I was able to wear the 3D glasses to see the 3D-videolaryngostroboscopy from Dirk Mürbe in Germany which was fascinating if slightly blood-curdling so early in the morning! I managed to catch the end of Kim Chandler’s workshop with useful harmonic warm-ups and exercises for jazz and actually all singers!


This was followed by a super but too brief talk by Kenneth Bozeman on Acoustics and Howell’s Absolute Spectral Tone Colour Theory, really good stuff which I want to follow up, he has another book now, he does explain difficult concepts so well for singers! Vowel migration and modification, how ear and brain process sound, under and over vowels….


Then we had another keynote by the great Per-Âke Lindestad, laryngologist and highly respected pedagogue who spoke about “Relative Truths and Myths about Voice”, definitely a wonderful erudite and entertaining speaker. It complemented all the other keynote speakers and he, like Sundberg, could make you laugh while questioning your misunderstandings! We do not have so many nerve cells in our larynx - I think 1-15 for each nerve cell, compared to 1-2000 in the rest of the nerve cells in our bodies! (I might have got that wrong but that was the gist of what he was saying). The velum and the larynx are branchial modalities while the external muscles of the neck are somatic. In other words, are you sure you can feel your vocal folds??


Rebecca Moseley-Morgan from UK (interested in joining EVTA) did a good but basic workshop based on her PhD work looking at the vocal function of female older singers. Then Melissa Forbes from Australia, Irene Bartlett (AU) and Jeannette Lovetri (US) did a very basic demonstration of CCM vocal pedagogy, good but nothing really new I felt.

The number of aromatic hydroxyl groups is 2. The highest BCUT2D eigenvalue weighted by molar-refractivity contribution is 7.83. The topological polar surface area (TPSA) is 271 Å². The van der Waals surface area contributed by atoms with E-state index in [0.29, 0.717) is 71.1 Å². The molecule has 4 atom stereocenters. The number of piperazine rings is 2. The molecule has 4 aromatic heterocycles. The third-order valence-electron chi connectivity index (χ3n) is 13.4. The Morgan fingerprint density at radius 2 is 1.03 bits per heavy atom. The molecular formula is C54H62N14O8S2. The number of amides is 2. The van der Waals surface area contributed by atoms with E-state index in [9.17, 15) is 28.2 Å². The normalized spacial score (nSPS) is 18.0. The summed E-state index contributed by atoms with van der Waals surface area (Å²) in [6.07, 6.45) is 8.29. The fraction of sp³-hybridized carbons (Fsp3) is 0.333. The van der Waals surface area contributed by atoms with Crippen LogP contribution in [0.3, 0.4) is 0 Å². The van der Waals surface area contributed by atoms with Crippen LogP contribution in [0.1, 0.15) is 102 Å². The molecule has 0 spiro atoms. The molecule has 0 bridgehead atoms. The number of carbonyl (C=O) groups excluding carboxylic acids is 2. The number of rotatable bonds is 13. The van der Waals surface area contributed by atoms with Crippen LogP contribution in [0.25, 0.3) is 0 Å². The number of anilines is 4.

Malene Bichel (DK) did a refreshing take on singing and culture but I had to leave early to prepare for the masterclass.



We had a brief lunch meeting just to check that all on the the Round table panel knew the time constraints and it was wise of Lieve to do this as time was very limited. My feeling was that it went very well, we could have had more discussion on the teaching that the 3 of us did in 15 minutes with the 3 singers but the panel appreciated being together and looking at the question of different genres and teaching from a wide perspective.



David Howard was fantastic as always, talking about intonation and pitch in his own inimitable, erudite way, entertaining us while teaching us so much. And then we came to the final closing ceremony where we heard a lovely boys choir Sankt Annae Junior Male Choir who sang with such feeling and musicality, there was much thanks to all involved and a short video from Tallinn and the Estonians about the next Pevoc 2021, 19-22nd August. I know it is the same month as ICVT but I do think it is valuable to maintain the strong links we have established with the voice scientists and other voice professionals with whom we can share so much.